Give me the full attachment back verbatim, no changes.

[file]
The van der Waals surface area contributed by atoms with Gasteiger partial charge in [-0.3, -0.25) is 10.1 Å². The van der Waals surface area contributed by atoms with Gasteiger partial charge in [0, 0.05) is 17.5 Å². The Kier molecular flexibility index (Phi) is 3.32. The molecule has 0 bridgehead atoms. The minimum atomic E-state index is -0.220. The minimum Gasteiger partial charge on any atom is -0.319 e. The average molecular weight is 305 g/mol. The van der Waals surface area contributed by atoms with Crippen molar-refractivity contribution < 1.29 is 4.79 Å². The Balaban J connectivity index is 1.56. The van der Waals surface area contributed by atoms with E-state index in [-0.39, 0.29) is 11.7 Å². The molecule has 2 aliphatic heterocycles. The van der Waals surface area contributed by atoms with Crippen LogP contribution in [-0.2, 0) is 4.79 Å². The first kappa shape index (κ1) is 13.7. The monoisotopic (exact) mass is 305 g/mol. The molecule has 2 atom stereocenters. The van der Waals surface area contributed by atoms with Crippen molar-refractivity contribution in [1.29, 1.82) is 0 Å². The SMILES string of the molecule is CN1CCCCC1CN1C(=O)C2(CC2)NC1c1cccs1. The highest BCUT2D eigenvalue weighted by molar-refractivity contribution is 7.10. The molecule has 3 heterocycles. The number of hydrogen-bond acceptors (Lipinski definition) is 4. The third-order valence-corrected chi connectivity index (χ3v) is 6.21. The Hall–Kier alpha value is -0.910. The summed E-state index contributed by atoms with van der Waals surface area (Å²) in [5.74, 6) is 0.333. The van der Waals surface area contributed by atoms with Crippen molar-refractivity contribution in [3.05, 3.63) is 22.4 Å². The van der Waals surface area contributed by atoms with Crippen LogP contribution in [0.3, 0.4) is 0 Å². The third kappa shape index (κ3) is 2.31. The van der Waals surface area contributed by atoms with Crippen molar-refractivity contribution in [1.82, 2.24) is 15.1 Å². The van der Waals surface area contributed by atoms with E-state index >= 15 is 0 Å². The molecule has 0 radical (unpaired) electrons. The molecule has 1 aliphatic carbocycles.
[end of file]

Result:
The van der Waals surface area contributed by atoms with Gasteiger partial charge in [-0.3, -0.25) is 10.1 Å². The van der Waals surface area contributed by atoms with Gasteiger partial charge in [0, 0.05) is 17.5 Å². The Kier molecular flexibility index (Phi) is 3.32. The molecule has 0 bridgehead atoms. The minimum atomic E-state index is -0.220. The minimum Gasteiger partial charge on any atom is -0.319 e. The average molecular weight is 305 g/mol. The van der Waals surface area contributed by atoms with Crippen molar-refractivity contribution < 1.29 is 4.79 Å². The Balaban J connectivity index is 1.56. The van der Waals surface area contributed by atoms with E-state index in [-0.39, 0.29) is 11.7 Å². The molecule has 2 aliphatic heterocycles. The van der Waals surface area contributed by atoms with Crippen LogP contribution in [-0.2, 0) is 4.79 Å². The first kappa shape index (κ1) is 13.7. The monoisotopic (exact) mass is 305 g/mol. The molecule has 2 atom stereocenters. The van der Waals surface area contributed by atoms with Crippen molar-refractivity contribution in [1.29, 1.82) is 0 Å². The SMILES string of the molecule is CN1CCCCC1CN1C(=O)C2(CC2)NC1c1cccs1. The highest BCUT2D eigenvalue weighted by molar-refractivity contribution is 7.10. The molecule has 3 heterocycles. The number of hydrogen-bond acceptors (Lipinski definition) is 4. The third-order valence-corrected chi connectivity index (χ3v) is 6.21. The Hall–Kier alpha value is -0.910. The summed E-state index contributed by atoms with van der Waals surface area (Å²) in [5.74, 6) is 0.333. The van der Waals surface area contributed by atoms with Crippen molar-refractivity contribution in [3.05, 3.63) is 22.4 Å². The van der Waals surface area contributed by atoms with Crippen LogP contribution in [0.3, 0.4) is 0 Å². The third kappa shape index (κ3) is 2.31. The van der Waals surface area contributed by atoms with Crippen molar-refractivity contribution in [1.82, 2.24) is 15.1 Å². The van der Waals surface area contributed by atoms with E-state index >= 15 is 0 Å². The molecule has 0 radical (unpaired) electrons. The molecule has 1 aliphatic carbocycles.